As Prohibition loomed and threatened the livelihoods of brewers across the country, brewers responded with a series of innovative ad campaigns. Advertising sought to persuade the public by touting the economic benefits of the brewing industry and the taxes thereon, lauding the health value of “liquid bread,” distinguishing beer from hard alcohol, and making philosophical appeals for liberty. Read more about it!
The information in this guide focuses on primary source materials found in the digitized historic newspapers from the digital collection Chronicling America.
The timeline below highlights important dates related to this topic and a section of this guide provides some suggested search strategies for further research in the collection.
|1907||Pabst Blue Ribbon brands itself as a healthy beverage that promotes temperance.|
|1908||Budweiser runs a series of ads invoking historical figures such as Otto van Bismarck, William Shakespeare, and John Hancock. The campaign uses an ad hominem template that will be adopted in 1914 and 1915 to attack prohibition.|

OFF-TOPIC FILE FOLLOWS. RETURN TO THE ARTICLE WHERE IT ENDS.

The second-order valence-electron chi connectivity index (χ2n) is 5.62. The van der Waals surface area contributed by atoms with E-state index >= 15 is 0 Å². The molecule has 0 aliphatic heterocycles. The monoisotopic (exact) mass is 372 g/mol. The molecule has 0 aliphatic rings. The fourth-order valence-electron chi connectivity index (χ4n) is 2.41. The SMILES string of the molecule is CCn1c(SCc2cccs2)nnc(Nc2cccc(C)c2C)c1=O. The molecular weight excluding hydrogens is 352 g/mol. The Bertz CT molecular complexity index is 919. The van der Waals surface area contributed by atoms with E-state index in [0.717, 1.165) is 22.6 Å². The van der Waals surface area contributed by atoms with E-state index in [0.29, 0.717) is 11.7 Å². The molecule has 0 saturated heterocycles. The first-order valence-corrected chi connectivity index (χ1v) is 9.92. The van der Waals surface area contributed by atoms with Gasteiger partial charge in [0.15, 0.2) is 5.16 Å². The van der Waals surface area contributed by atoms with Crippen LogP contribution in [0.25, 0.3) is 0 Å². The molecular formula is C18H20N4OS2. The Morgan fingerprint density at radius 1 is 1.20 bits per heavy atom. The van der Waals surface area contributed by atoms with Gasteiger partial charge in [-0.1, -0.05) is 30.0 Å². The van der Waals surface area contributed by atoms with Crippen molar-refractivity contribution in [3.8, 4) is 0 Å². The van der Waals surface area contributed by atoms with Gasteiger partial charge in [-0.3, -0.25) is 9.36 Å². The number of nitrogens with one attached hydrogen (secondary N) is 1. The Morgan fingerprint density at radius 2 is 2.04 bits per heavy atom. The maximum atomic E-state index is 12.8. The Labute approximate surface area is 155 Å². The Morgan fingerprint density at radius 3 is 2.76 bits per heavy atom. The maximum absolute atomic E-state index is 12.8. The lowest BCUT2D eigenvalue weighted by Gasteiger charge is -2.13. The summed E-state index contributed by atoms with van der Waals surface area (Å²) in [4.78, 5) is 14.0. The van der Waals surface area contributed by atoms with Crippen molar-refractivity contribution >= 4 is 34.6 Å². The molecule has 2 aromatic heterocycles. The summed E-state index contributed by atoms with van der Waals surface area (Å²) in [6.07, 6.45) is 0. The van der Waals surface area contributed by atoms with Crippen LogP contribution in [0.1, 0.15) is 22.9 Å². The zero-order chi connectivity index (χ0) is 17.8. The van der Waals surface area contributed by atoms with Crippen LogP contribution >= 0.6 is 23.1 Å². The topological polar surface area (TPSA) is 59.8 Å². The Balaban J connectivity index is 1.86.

|1908||Budweiser runs full page advertisements, in which the Anheuser-Busch logo, a Budweiser bottle, and the Anheuser-Busch plant, were superimposed on a newspaper page, but all of the articles were seamlessly incorporated into the advertisement with headlines like “Beer on the Mayflower,” “The Grain of the Gods,” “World’s Decisive Battles Won by Beer Drinkers,” and “The Temperance Value of Beer."|
|1912- 1913||The Seattle Brewing and Malting Company runs advertisements to counter the campaigns of the Anti-Saloon League.|
|1914||The manufacture of alcohol in Washington is banned in 1914. Budweiser runs the “National Hero Series,” which targets ethnic minorities by tying the fight against Prohibition to the fight for liberty by the national heroes of Europe.|
|1915-1916||The Philadelphia Lager Beer Brewers’ Association begins running a series called “Facts Versus Fallacies,” which attempts to refute prohibitionist arguments. New ads are published twice a week.|
|1916||Budweiser introduces its liquid bread ad, suggesting that because beer and bread come from the same ingredients that they are nutritionally equivalent.|
|1917-1918||American brewers band together to take out full page ads in newspapers appealing directly to Congress and State legislatures.|